Tue06022015

News

'Prowler' proves benign in Los Altos

Video footage of a man entering a Los Altos backyard last week captured a painter looking for his job site, it turns out. The Los Altos police department had released an alert with a screencap of the man wearing a Golden State Warriors championship t...

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Schools

MVLA foundation recounts first year of Learning in the Cloud

MVLA foundation recounts first year of Learning in the Cloud


Traci Newell/Town Crier
Robert Barker, Los Altos High World Literature teacher, demonstrates how students use online discussion in class.

Technology is no longer seen as a distraction in the classroom, as students in the Mountain View Los Altos ...

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Community

Sports

Eagles, Spartans advance

Eagles, Spartans advance


Town Crier file photo
Los Altos High’s Lizzy Beutter registered three hits in last week’s playoff win over Watsonville. She was also the winning pitcher.

Led by Lizzy Beutter, host Los Altos High whipped Watsonville 9-0 in the opening ro...

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Comment

Giving the thumb to what's done: Editorial

In the wake of recent Los Altos-area news events, we’re all thumbs.

Thumbs-down: To the Los Altos City Council’s decision to put the Walter Singer bust in storage. This is wrong on so many levels – even worse than the initial council decision to tra...

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Special Sections

Planting is possible despite drought

Planting is possible despite drought


Tanya Kucak/Special to the Town Crier
Wash the soilless mix off the root ball into the same container in which you have placed the clay soil from the planting hole. Remove at least an inch from the top and sides of the plant.

In this continuin...

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Business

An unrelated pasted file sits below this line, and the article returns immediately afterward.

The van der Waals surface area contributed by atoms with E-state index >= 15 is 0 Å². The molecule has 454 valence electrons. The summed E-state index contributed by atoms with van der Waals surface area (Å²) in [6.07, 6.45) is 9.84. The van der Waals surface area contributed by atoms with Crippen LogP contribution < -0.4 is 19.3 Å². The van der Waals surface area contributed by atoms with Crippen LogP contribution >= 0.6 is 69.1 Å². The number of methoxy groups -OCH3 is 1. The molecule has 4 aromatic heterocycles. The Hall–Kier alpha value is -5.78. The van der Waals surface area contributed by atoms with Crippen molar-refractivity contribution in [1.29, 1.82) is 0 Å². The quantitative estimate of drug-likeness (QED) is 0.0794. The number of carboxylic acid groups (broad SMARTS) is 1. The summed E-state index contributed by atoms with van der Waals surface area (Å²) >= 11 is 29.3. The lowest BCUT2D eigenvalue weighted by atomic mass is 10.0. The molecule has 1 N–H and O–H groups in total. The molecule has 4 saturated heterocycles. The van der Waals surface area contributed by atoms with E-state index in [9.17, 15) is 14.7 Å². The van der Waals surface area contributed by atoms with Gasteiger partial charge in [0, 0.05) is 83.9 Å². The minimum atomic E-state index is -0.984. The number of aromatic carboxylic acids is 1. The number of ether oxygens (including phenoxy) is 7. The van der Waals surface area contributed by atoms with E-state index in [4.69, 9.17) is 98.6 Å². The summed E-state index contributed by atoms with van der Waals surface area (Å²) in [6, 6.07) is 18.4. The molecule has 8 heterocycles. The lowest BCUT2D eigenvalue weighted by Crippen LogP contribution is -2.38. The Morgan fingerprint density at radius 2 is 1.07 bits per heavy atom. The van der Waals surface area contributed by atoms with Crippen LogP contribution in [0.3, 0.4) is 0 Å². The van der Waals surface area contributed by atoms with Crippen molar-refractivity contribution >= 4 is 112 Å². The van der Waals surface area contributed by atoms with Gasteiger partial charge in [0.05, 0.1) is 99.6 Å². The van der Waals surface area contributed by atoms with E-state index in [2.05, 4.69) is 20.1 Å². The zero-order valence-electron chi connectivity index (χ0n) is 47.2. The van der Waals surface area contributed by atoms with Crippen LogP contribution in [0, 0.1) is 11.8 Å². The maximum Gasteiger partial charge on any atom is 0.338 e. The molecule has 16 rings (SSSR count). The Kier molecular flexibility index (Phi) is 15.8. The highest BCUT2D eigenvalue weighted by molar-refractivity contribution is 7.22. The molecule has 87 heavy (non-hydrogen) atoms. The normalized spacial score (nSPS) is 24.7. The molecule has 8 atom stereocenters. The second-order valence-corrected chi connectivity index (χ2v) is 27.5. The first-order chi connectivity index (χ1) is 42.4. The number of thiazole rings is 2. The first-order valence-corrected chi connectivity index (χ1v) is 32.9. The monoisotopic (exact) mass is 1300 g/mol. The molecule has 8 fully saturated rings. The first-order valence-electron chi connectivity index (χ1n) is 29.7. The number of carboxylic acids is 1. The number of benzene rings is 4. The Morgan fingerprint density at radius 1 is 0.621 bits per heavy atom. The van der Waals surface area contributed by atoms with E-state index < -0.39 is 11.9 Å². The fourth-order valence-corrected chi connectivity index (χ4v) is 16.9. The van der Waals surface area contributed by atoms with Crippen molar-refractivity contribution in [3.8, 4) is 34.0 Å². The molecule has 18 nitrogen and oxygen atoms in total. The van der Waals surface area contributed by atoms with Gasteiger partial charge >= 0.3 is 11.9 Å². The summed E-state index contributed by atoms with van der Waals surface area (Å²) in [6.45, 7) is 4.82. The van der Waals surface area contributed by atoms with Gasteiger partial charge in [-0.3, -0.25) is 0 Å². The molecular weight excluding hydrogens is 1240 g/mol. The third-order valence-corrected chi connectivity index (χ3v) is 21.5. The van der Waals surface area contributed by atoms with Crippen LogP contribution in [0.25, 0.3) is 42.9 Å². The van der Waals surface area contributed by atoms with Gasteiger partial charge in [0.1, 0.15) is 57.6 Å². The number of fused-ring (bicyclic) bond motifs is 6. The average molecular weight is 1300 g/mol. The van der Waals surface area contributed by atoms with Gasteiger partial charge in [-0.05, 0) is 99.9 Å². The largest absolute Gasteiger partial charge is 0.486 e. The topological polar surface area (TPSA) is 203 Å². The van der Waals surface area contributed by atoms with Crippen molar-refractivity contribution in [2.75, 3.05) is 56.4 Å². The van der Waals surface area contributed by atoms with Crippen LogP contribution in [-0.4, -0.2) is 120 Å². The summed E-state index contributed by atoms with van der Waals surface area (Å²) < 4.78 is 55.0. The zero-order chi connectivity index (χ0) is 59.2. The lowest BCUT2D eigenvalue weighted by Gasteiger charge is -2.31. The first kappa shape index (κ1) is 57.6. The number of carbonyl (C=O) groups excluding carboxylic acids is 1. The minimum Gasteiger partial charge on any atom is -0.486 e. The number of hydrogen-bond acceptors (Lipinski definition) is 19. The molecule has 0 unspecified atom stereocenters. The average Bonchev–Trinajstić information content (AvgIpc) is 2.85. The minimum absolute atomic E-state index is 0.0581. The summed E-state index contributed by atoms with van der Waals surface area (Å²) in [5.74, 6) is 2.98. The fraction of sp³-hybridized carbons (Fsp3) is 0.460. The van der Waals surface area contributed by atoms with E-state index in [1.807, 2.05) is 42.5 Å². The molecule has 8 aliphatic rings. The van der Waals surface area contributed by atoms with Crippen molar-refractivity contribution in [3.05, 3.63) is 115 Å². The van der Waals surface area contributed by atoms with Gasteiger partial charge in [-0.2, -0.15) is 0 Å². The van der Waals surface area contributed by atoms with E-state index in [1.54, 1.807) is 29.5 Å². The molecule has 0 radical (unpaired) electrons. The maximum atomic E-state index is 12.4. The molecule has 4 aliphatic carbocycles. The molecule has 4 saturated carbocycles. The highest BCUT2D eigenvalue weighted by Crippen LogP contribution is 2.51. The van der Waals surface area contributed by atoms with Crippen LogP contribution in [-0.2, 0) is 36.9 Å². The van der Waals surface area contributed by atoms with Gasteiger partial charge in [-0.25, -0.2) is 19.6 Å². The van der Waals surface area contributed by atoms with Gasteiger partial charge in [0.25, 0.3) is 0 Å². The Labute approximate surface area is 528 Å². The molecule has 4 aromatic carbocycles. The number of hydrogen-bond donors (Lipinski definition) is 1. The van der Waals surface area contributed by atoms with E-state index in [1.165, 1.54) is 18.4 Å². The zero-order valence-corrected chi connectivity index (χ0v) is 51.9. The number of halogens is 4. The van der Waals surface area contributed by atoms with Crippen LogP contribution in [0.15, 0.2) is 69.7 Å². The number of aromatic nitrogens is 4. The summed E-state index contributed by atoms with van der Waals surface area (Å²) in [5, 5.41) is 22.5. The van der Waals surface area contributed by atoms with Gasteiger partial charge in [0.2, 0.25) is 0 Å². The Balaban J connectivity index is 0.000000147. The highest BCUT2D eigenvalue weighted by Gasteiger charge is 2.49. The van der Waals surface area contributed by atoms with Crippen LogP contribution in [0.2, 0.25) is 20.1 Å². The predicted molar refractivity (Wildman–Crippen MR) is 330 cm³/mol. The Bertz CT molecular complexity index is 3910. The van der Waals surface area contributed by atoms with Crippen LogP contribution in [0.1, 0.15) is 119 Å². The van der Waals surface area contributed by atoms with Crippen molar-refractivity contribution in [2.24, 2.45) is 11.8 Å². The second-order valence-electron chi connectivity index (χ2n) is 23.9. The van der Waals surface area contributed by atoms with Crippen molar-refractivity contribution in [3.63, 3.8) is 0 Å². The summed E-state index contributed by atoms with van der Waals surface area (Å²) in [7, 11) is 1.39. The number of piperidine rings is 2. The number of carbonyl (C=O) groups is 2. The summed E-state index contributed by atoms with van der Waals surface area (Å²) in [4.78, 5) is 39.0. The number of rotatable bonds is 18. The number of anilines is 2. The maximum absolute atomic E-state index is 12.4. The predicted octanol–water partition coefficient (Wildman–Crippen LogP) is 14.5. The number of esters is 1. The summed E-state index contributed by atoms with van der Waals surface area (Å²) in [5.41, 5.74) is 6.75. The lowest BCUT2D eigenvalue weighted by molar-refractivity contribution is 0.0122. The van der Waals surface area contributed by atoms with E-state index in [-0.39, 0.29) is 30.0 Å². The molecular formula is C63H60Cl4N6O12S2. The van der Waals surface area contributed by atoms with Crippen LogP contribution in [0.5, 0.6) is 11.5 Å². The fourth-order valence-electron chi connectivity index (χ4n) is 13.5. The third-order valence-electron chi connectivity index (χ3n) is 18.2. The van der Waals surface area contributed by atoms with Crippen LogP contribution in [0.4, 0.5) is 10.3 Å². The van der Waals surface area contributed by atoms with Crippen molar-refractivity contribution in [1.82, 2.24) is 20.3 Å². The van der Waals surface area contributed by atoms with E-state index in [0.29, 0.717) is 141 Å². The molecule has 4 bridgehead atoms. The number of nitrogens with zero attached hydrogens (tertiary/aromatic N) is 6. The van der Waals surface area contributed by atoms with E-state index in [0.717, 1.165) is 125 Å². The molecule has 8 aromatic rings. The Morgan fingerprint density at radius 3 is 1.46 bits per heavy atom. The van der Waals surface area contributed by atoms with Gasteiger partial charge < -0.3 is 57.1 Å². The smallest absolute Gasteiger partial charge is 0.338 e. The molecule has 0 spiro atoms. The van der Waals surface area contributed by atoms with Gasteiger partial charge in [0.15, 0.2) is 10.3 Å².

Los Altos-based startup eyes digital makeup color-matching

Los Altos-based startup eyes digital makeup color-matching


Alicia Castro/Town Crier
Kokko Inc. Makeup Director Meli Pennington, standing, tests different shades of foundation on Los Altos resident Karen Melchior.

Meli Pennington knows cosmetics.

She has painted faces for the pages of Vogue and Glamour,...

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Books

Horan's 'Loving Frank' offers fictionalized account of famed architect's illicit affair

Horan's 'Loving Frank' offers fictionalized account of famed architect's illicit affair


In the 1920s, two married people fall in love, leave their spouses and children and set about living and traveling together. Affairs of this sort were considered shocking at the time. But the scandal was heightened given that the man was Frank Lloy...

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People

GUY WILSON SHOUP

Guy Wilson Shoup, 80, died on April 28, 2015, at his Palo Alto apartment, after a long period of ill health. Born on November 22, 1934, to Margaret Owen Shoup and to Jack Wilson Shoup (the second son of Paul Shoup, widely considered the founder of Lo...

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Travel

Flying south for the winter: Antarctica trips are not just for the birds

Flying south for the winter: Antarctica trips are not just for the birds


Photos Courtesy of Dave Hadden
Los Altos residents Dave and Joan Hadden watched the scenery from the large boat and a smaller Zodiac.

Standing on the beach with hundreds of thousands of penguins is “the experience of a lifetime,” according to Ga...

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Stepping Out

LA Stage Co. goes to 'town'

LA Stage Co. goes to 'town'


courtesy of Los Altos Stage Company
The Los Altos Stage Company production of “Urinetown: The Musical” opens this weekend.

The Los Altos Stage Company caps its 19th season with the musical comedy “Urinetown: The Musical,” scheduled to preview Th...

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Spiritual Life

Mercifully in His grip: Exploring our true position in Christ

I recently read a wonderful analogy about our true position in Christ. It was shockingly contrary to the messages impressed upon me in church, but deeply rooted in the Bible. The analogy is that of child and a parent. If you have ever taken a small ...